Finally, the provisions of a local initiative must be within the scope of the authority of the city itself. As we have explained, “While the inhabitants of a municipality may enact legislation governing local affairs, they cannot enact legislation which conflicts with state law.” Seattle Bldg. & Constr. Trades Council, 94 Wn.2d. In that case, we reviewed a Seattle initiative that would have halted certain Interstate 90 construction projects. We struck down the initiative-prior to it being put on the ballot-holding that it dealt with matters that the city had no authority to regulate: “the location and construction of state limited access facilities.”
The trial court found that all four of the Envision Initiative provisions were outside the scope of the initiative power. We discuss each provision in turn.
The first provision would require any proposed zoning changes involving large developments to be approved by voters in the neighborhood. The trial court ruled that this provision dealt with administrative matters and was thus outside the scope of the initiative power. We affirm this ruling. The city of Spokane has already adopted processes for zoning and development. This provision would modify those processes for zoning and development decisions, which falls under our description of an administrative matter since it deals with carrying out and executing laws or policies already in existence.
The second provision would give the Spokane River the legal right to “exist and flourish,” including the rights to sustainable recharge, sufficient flows to support native fish, and clean water. It would also give Spokane residents the right to access and use water in the city, as well as the right to enforce the Spokane River’s new rights. The trial court ruled that this provision was outside of the scope of the local initiative power because it conflicted with state law, which already determines the water rights for the Spokane River. The trial court noted that this provision was particularly problematic because it dealt with an aquifer that is actually located in Idaho, which is outside of the city’s authority. The trial court also ruled that this provision was administrative in nature because it would deal with how an existing regulatory scheme is implemented. We affirm. This broad provision is directly contrary to the water rights system established by the State and is outside the scope of the city’s authority.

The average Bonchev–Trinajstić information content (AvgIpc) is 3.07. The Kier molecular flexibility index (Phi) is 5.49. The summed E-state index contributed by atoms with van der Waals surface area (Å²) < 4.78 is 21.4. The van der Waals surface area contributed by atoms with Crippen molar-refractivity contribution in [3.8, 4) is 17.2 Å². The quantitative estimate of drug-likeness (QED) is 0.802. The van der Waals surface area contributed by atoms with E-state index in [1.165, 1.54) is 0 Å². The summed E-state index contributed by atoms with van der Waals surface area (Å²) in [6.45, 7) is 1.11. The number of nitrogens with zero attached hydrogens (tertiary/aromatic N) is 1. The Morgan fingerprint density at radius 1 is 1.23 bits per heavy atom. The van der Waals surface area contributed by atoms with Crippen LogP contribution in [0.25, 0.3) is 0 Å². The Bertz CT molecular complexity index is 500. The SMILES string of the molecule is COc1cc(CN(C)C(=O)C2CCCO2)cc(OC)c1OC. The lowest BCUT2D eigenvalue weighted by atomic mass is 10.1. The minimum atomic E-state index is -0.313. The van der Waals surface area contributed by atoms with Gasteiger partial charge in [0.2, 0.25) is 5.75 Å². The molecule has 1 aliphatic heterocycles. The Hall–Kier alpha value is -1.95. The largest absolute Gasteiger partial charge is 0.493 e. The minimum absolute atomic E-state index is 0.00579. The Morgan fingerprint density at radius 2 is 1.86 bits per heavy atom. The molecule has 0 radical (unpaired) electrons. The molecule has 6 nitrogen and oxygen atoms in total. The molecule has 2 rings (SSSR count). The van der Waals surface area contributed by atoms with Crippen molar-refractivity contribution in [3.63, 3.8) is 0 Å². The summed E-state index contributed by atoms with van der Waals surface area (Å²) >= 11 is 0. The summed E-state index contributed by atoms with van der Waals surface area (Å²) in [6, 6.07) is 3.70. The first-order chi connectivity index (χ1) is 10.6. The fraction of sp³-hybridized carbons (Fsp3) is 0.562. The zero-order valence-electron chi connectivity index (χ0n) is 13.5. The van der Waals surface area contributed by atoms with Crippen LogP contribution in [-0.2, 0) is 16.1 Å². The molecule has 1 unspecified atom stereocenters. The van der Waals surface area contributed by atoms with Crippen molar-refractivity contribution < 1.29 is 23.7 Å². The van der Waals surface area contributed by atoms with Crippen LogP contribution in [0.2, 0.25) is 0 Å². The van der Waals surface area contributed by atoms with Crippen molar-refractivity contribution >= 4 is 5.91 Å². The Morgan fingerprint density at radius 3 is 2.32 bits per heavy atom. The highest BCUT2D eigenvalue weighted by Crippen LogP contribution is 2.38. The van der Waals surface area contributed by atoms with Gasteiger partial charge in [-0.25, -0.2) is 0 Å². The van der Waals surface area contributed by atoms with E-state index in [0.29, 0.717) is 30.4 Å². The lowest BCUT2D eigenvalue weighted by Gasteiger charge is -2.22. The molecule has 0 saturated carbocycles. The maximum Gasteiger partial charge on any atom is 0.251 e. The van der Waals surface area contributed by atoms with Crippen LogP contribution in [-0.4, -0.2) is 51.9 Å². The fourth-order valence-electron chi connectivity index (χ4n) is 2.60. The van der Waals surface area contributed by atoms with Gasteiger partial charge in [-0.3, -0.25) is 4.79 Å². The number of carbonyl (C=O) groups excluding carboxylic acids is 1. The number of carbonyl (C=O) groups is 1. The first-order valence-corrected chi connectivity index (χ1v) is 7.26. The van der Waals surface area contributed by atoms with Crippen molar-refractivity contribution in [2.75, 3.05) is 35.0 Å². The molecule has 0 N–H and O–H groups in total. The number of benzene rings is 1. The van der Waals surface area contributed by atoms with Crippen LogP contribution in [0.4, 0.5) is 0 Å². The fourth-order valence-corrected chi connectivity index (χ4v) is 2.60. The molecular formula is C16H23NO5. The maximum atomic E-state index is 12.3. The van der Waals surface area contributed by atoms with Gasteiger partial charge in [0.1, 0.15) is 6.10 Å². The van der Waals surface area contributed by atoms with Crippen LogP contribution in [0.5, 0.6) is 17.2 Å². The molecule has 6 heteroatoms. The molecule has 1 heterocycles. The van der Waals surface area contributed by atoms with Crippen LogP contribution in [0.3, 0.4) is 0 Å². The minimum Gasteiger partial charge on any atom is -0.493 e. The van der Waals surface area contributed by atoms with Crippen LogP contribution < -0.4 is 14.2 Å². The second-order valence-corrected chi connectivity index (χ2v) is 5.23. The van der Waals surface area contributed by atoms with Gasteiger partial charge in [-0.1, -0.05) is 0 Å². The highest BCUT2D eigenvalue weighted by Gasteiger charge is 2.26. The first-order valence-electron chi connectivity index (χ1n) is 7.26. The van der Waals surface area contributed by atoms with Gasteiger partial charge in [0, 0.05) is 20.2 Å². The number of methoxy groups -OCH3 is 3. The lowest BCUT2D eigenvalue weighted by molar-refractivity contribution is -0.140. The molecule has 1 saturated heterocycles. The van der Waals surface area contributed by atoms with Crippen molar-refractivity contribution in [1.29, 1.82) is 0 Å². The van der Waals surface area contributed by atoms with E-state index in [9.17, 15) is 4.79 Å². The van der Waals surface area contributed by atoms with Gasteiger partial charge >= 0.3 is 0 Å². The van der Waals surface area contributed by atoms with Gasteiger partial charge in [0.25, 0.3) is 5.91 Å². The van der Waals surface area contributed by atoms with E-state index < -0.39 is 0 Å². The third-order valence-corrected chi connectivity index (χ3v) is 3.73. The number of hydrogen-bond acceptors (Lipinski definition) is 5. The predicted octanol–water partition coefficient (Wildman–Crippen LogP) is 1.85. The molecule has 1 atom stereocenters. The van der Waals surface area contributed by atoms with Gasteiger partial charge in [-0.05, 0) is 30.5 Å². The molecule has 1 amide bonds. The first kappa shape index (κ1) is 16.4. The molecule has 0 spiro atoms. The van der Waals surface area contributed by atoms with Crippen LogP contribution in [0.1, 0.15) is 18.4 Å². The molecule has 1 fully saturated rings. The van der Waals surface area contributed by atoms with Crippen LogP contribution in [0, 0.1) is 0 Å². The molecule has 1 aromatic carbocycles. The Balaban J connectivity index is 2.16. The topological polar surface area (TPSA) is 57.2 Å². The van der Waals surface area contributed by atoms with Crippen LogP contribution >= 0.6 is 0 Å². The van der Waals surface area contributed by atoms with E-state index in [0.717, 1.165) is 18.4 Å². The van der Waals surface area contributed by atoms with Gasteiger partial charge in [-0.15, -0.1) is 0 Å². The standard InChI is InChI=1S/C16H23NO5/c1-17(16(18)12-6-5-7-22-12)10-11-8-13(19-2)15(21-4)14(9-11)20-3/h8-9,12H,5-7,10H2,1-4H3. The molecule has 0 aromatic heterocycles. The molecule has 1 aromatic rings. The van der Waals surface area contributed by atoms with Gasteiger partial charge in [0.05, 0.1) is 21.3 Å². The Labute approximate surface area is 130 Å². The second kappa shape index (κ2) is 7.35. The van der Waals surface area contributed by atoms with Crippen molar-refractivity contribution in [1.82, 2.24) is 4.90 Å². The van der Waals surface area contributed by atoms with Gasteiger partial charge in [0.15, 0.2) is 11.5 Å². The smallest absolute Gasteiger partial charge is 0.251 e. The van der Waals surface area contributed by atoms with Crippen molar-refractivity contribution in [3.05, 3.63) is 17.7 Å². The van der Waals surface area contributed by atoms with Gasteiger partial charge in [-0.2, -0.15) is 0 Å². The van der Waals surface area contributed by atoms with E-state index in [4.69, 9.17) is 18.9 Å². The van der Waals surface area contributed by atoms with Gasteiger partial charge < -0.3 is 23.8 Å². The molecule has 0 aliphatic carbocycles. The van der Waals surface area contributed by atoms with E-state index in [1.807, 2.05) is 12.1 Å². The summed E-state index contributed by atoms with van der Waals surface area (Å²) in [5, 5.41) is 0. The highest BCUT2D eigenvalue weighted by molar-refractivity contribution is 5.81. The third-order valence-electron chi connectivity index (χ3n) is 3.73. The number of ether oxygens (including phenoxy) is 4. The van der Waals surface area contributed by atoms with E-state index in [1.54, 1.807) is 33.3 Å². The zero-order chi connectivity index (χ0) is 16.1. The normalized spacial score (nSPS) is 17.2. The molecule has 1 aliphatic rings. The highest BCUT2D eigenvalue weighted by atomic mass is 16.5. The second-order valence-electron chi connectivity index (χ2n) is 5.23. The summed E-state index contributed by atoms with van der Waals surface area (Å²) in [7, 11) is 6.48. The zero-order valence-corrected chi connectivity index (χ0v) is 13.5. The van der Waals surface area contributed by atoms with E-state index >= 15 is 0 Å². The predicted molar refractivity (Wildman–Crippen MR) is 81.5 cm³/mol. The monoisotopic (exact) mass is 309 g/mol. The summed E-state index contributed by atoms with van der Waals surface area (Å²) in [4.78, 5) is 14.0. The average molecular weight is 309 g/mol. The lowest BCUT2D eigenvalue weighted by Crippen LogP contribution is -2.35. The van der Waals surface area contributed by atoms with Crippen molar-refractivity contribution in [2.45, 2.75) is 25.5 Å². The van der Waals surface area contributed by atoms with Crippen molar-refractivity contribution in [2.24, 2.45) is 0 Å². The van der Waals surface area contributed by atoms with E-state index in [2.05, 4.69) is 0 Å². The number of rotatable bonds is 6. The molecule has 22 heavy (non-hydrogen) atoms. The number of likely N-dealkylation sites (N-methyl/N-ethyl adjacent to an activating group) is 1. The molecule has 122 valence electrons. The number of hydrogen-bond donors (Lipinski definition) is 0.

The third provision attempts to give employees the protections of the Bill of Rights against their employer in the workplace. The trial court ruled that this provision was outside of the scope of the local initiative power because (1) municipalities cannot expand constitutional protections and (2) this provision would conflict with state and federal labor laws. We affirm. Expanding the Bill of Rights to apply to private persons and entities, not just state actors, is a federal constitutional issue that is outside the scope of local authority…
The fourth provision would strip the legal rights of any corporation that violated the rights secured in the charter. This appears to be a response to the United States Supreme Court’s decision in Citizens United v. Federal Election Commission…which held that corporations have rights under the federal constitution. The trial court ruled that this provision was outside of the scope of the local initiative power because it directly conflicts with federal and state law. We affirm this ruling because municipalities cannot strip constitutional rights from entities and cannot undo decisions of the United States Supreme Court.
CONCLUSION: While pre-election challenges to initiatives are disfavored, two types of challenges can be brought prior to election. For those allowable challenges, we continue to apply our existing standing rules. Under those rules, petitioners had standing to challenge this initiative. As to the underlying issue, we hold that the initiative exceeded the scope of local legislative authority and thus should not be put on the ballot.
Simple and to the point, isn’t it? The words are plain and the expressions understated, but the effect is to wallop the CELDF across the face with the obvious; “municipalities cannot strip constitutional rights from entities and cannot undo decisions of the United States Supreme Court.” Nothing more need be said.